Chapter 3 Claims considerations and administration Flashcards Preview

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Flashcards in Chapter 3 Claims considerations and administration Deck (47)
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1

What are the roles of claims staff?

- estimating accurately the final cost of outstanding claims

- distinguishing between genuine and fraudulent claims

- dealing quickly and fairly with all claims submitted

- settling claims with the minimum of wastage or avoidable overpayment.

2

What service standards will insurers have in respect of key claims issues?

- the quality of service aimed for

- how valid claims will be handled

- the nature of the claims service at each stage of the claims process

- the speed of the claims service

- the economic efficiency of the claims process.

3

What is claims reserving?

The accurate estimation of the cost of settling claims.

4

Why is claims reserving important?

- to be sure that adequate funds are available to meet all claims

- to enable the ongoing assessment of the profitability of the insurer

- it is a regulatory requirement for insurers to submit financial statements every year to the PRA.

5

How is a 'global' claims reserve established?

- a value is applied to each claim

- an allowance is added for direct claims expenses

- the total is adjusted to take into account the estimated date of payment

6

What are some of the common indicators of fraud?

Claim soon after policy taken out
Frequent change of insurer
Uncharacteristic increase in cover
Financial difficulties
Delay by insured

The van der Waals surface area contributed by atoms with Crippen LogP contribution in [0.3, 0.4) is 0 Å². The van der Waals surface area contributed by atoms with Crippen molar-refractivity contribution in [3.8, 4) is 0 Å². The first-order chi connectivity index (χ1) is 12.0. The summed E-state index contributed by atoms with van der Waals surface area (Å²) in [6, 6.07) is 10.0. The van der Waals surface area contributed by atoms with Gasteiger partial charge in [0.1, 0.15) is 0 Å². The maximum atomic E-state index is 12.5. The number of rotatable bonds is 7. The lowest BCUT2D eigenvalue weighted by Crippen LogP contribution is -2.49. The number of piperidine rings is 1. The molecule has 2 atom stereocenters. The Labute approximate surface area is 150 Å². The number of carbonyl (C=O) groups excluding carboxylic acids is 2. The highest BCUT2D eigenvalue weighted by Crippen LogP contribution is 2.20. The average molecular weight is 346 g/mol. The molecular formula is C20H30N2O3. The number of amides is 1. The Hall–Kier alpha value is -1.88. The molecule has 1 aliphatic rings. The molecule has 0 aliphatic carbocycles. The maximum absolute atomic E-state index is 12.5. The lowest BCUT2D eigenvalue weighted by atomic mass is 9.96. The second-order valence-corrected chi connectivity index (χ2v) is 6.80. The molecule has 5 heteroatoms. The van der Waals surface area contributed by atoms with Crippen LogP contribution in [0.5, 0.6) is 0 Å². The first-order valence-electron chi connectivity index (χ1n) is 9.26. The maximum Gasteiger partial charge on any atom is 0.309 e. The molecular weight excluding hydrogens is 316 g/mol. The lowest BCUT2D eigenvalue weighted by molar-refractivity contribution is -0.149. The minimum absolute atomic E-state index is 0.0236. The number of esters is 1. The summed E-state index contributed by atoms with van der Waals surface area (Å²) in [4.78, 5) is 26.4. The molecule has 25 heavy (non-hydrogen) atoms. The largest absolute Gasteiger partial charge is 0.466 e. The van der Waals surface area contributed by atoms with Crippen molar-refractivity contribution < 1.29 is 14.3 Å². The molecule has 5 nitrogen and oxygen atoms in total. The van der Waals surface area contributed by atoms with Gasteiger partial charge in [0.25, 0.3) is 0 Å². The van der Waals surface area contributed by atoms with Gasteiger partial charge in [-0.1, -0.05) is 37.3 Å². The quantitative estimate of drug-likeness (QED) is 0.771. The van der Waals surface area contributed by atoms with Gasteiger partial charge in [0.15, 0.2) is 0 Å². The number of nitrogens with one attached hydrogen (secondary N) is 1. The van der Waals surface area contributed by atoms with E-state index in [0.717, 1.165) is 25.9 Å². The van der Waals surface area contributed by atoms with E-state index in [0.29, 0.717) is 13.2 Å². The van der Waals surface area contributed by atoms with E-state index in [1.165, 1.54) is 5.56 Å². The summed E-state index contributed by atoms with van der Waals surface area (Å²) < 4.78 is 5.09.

Excessive pressure to settle
Inconsistencies in story
Lack of co-operation
Poor or missing documentation
Perfect documentation

7

What is "The Motor Insurance Anti-Fraud and Theft Register" (MIAFTR)?

A database which contains details of all total loss and theft claims.

8

What is the "Motor Insurance Database" (MID)?

A database which contains details of all registered vehicles in the UK and their related insurance details.

9

What is the "Claims and Underwriting Exchange" (CUE)?

A database shared by insurers containing information on personal lines claims from the previous three years.

10

How does the "Claims and Underwriting Exchange" (CUE) work?

Subscribing members submit their claims data on individual claimants and check the true claims history of those individuals.

Its aim is to eliminate multiple claims and parallel policies held by a single insured.

CUE now covers household, motor and personal injury claims.

11

What is the aim of the Art Loss Register (ALR) initiative?

The ALR aims to:

- increase the recovery rate of stolen art and antiques

- deter theft by making the resale of stolen articles more difficult.

12

Who can access the Art Loss Register (ALR)?

The ALR is available to the insurance industry, the art trade, law enforcement and custom agencies, collector and museums.

13

What are the consequences of undetected fraud?

for the insurer - claims cost rise, profits reduce

for the policyholders - premiums are higher than they otherwise would be

for the fraudulent claimant - if successful, temptation to make more fraudulent claims.

14

Name 3 types of dispute resolution.

- Arbitration
- Mediation
- Concilliation

15

What are the main mechanisms in place for dealing with disputes?

- Arbitration
- Alternative dispute resolution (mediation and conciliation)
- The Financial Ombudsman Service
- The Woolf reforms

16

What types of dispute does arbitration deal with?

Disputes that arise over the amount to be paid in settlement of a claim under a policy.

If the dispute concerns whether or not the claim is covered, it will not be dealt with under an arbitration clause.

17

How does mediation work?

A neutral mediator is appointed and discusses the dispute with both parties but makes no decisions.

The idea is to identify the real issues at the heart of the disagreement and for the parties themselves to work out a mutually acceptable settlement.